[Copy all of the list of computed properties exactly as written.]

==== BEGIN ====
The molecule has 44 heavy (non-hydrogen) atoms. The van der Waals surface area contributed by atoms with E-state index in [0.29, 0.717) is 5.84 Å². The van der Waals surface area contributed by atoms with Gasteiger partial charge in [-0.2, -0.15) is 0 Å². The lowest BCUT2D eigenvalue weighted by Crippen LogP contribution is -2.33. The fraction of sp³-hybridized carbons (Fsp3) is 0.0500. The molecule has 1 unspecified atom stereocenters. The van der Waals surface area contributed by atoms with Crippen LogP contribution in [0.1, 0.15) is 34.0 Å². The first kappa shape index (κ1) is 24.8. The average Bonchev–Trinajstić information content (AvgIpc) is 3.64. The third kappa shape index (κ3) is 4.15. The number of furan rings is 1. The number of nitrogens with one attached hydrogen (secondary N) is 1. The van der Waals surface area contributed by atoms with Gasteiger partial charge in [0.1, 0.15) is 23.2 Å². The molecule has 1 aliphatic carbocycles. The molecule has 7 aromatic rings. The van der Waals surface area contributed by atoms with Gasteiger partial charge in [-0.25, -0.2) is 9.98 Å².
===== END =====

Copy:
The molecule has 44 heavy (non-hydrogen) atoms. The van der Waals surface area contributed by atoms with E-state index in [0.29, 0.717) is 5.84 Å². The van der Waals surface area contributed by atoms with Gasteiger partial charge in [-0.2, -0.15) is 0 Å². The lowest BCUT2D eigenvalue weighted by Crippen LogP contribution is -2.33. The fraction of sp³-hybridized carbons (Fsp3) is 0.0500. The molecule has 1 unspecified atom stereocenters. The van der Waals surface area contributed by atoms with Crippen LogP contribution in [0.1, 0.15) is 34.0 Å². The first kappa shape index (κ1) is 24.8. The average Bonchev–Trinajstić information content (AvgIpc) is 3.64. The third kappa shape index (κ3) is 4.15. The number of furan rings is 1. The number of nitrogens with one attached hydrogen (secondary N) is 1. The van der Waals surface area contributed by atoms with Gasteiger partial charge in [0.1, 0.15) is 23.2 Å². The molecule has 1 aliphatic carbocycles. The molecule has 7 aromatic rings. The van der Waals surface area contributed by atoms with Gasteiger partial charge in [-0.25, -0.2) is 9.98 Å².